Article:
Archive for Joe Strummer

Lovely Joe Strummer Cover Story In September Uncut

Posted in Music with tags , , on July 28, 2012 by johnbuckley100

We’d link to it, but there is no link yet.  Available on the just-released edition that surfaces in the Uncut iPad App.  The Chris Salewicz piece covers the period between Joe’s ditching the fake Clash Mk. II, and his time with the Mescaleros, and while it goes over ground familiar to obsessives who’ve read all the books and seen all the movies, it is a reminder of Joe’s rise-fall-redemption cycle.  Lucky enough to have seen the bookend U.S. performances — from the Clash’s arrival at the Palladium during their Pearl Harbor Tour in February 1979, to the Mescalero’s performance at the 930 Club a few weeks after 9/11 — and many in between, it’s a reminder of how Strummer was both hero and human, a concocted persona as authentic as any of his fellow rock’n’roll greats.

The Clash Live: Too Late To Save Shea Stadium

Posted in Music with tags , , , on October 17, 2008 by johnbuckley100

Given how great the Clash were live, and how terrible is the only live album they ever previously released, it’s somewhat bizarre that 26 years after they opened for the Who in the rain in Flushing Meadows, the only single-show archive we have is Live At Shea Stadium.  

As a live album, it has great dynamic range, and it was clearly an inspired set.  The problem is that it was recorded past the band’s peak, without Topper Headon on drums, and in that sad twilight when Mick Jones’s songs were garnering commercial radio play.  The Who Sell Out was the famous title of an early album by the headliners.  The Clash, Conflicted, Try To Sell Out might more properly have been the title of this one.  If only they could have released it in time to beat Cheap Trick to the Buddokan bank.

How many live albums have been released by the opening act? (The only one I can think of is The Allman Brothers Band At Fillmore East, and clearly Johnny Winter was a more generous headliner, as he gave Duane and Dicky time to stretch on extended jams.  This following The Elvin Bishop Group’s extended jams.  Those were smoky, lazy days.)  The inherent structural problem of an album like this is the band’s set is perforce short, and the emphasis was on songs like “Train In Vain,” “Should I Stay Or Should I Go,” and “Rock The Casbah.”  Each had gotten radio play, and on one of those 17  evenings in the summer of 1981 when The Clash played at Bond’s in Times Square, the pop songs were tolerable as de rigeur run throughs in what were otherwise sparkling, extended sets.  (I went to six of the shows, including the Sunday matinee.)

Here there’s a great version of “London Calling” to begin the set, and “Police On My Back” follows nicely, but if this album is true to the evening — I wasn’t there — then having Paul Simonen follow Mick Jones to the mike and sing “Guns of Brixton” brings to mind that final awful Creedence Clearwater album where John Fogerty sang “Sweet Hitchiker” and let the rest of the band carry the vocal chores from there.    The idea of Joe Strummer singing only one of the first three songs tells you just about everything you need to know about this late period in the greatest band of the ’70s’ story arc.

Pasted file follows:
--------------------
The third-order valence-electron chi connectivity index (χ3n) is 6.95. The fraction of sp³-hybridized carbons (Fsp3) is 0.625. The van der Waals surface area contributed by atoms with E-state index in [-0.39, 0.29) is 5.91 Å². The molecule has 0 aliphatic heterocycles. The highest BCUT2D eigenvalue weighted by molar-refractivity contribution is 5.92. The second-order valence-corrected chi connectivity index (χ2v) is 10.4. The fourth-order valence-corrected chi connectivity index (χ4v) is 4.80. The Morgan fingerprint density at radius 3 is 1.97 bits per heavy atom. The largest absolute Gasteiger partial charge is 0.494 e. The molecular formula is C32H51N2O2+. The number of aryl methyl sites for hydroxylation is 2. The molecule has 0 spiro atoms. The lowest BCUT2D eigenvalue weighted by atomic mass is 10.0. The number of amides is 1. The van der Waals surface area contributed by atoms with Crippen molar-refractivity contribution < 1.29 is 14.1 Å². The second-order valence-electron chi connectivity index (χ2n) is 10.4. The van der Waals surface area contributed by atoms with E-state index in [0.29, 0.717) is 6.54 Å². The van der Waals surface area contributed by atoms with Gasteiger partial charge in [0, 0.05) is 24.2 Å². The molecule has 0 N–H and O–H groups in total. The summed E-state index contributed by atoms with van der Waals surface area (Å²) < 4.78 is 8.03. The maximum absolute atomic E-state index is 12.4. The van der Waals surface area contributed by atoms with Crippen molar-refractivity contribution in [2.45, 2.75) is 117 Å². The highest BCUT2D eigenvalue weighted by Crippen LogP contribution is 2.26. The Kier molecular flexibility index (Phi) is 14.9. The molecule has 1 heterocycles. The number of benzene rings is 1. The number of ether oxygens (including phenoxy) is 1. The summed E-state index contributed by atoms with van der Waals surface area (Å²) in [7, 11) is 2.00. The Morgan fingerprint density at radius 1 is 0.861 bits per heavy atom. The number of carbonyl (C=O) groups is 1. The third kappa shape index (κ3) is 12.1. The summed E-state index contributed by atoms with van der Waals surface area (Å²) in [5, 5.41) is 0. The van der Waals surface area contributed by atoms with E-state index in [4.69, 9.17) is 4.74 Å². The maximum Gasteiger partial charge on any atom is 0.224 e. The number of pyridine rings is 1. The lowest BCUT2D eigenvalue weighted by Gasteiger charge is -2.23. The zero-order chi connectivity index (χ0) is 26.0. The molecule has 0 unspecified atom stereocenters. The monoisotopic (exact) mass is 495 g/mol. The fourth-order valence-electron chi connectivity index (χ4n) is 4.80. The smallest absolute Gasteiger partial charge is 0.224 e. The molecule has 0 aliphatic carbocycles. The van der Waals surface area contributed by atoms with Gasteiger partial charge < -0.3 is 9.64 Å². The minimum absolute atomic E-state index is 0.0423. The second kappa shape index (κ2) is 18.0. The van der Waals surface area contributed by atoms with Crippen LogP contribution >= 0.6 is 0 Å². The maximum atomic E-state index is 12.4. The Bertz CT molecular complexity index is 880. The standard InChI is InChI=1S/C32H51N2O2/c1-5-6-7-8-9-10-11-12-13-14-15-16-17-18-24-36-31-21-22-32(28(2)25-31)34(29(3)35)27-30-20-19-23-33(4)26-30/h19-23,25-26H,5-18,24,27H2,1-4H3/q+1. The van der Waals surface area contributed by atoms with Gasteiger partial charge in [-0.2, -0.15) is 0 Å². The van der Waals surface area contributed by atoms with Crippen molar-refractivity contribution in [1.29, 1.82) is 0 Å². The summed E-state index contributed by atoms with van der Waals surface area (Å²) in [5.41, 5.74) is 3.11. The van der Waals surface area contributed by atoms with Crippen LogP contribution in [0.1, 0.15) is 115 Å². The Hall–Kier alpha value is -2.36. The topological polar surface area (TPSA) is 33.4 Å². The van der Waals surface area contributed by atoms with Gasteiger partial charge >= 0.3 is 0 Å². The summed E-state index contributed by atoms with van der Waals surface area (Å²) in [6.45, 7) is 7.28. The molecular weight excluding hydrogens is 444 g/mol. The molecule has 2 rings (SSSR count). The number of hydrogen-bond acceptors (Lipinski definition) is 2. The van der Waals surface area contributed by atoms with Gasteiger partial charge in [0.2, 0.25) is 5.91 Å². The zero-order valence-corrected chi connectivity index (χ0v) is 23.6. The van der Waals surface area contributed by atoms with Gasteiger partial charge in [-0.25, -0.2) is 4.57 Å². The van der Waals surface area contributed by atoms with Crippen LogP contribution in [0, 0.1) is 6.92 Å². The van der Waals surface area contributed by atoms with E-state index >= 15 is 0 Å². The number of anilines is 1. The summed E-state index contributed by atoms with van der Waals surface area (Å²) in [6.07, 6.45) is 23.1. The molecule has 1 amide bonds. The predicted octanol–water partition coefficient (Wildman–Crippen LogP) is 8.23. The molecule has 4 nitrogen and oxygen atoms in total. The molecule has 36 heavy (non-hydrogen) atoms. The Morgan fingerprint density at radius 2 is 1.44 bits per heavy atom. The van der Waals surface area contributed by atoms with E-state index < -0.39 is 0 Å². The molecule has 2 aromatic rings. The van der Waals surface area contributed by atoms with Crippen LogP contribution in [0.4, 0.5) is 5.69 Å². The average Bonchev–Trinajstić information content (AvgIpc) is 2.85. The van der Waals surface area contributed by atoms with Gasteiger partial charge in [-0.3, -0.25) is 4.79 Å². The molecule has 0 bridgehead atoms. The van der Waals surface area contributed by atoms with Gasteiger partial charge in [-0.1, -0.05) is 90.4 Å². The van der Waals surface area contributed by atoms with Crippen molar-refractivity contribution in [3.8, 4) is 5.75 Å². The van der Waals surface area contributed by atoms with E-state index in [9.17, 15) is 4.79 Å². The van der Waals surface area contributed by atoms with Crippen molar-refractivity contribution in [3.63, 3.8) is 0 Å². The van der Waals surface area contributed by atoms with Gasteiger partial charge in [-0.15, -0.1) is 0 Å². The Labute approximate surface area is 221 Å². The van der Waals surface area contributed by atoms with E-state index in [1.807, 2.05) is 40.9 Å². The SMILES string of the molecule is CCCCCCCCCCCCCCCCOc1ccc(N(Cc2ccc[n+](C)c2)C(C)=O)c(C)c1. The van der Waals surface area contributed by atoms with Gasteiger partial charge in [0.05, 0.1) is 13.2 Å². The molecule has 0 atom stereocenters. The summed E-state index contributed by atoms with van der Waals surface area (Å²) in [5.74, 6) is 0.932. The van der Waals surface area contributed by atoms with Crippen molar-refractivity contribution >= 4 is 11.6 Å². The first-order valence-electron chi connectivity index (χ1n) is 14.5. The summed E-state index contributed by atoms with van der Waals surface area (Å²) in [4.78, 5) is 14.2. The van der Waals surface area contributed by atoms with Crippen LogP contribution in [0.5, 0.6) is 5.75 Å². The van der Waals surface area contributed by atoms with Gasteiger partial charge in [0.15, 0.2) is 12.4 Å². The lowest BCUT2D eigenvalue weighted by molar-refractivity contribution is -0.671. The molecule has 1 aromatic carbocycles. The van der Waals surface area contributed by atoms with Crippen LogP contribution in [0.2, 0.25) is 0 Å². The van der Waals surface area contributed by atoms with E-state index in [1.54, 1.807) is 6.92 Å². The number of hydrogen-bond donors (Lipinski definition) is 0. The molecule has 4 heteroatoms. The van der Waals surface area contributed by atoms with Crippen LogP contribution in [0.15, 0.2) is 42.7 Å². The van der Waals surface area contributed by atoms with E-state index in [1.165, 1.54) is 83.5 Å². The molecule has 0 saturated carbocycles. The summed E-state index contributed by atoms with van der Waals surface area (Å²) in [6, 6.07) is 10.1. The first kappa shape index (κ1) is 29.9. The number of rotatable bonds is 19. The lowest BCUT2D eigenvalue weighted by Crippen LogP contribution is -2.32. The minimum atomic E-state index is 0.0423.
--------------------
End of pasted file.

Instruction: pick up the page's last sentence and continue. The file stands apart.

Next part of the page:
In late summer 1982, I’d gone to see the Clash down in Asbury Park plus or minus two weeks from the Shea Stadium set.  It was dispiriting.  Their debut in America at the Palladium in February ’79 — the one depicted in the cover of London Calling, where Paul is smashing his bass against the stage — remains the single greatest performance I’ve ever seen.  Those of us who lived in the New York clubs of the day had just a little bit of a superiority complex, believing — mostly accurately — that our bands, from the Voidoids and Ramones to Talking Heads, Heartbreakers and Fleshtones — could blow away most of those limey “punks” any time, anywhere.  We also knew the Clash were in a different league, and on that night in ’79, as they burst onto the stage with “I’m So Bored With The USA” and bounced against each other like ping pong balls in a lottery drawing, it was pretty clear that these guys were the real deal. Through their return tour later that summer, just before the release of London Calling; their extended stay in 1980 while recording Sandanista; by the time they moved into Bonds in ’81 — only to have fire marshalls force them to double the number of shows in order to honor the (oversold) number of tickets — they had effectively become a New York band.  One of us.  But by the time they returned in ’82 with Terry Chimes back on drums — Topper having been brutally dumped because of his heroin addiction — it was over. They went through the motions in Asbury Park, and they were, after all, THE CLASH, but we didn’t want to hear “Rock The Casbah.”  We wanted things to be the same as they’d been in the brief moment when the Clash replaced the Rolling Stones as the Greatest Rock’n’Roll Band In The World.

Live At Shea is a better than fair artifact.  If Joe Strummer’s widow were to have found instead tapes that could comprise Live At The Palladium, we’d have gotten something of far greater value.

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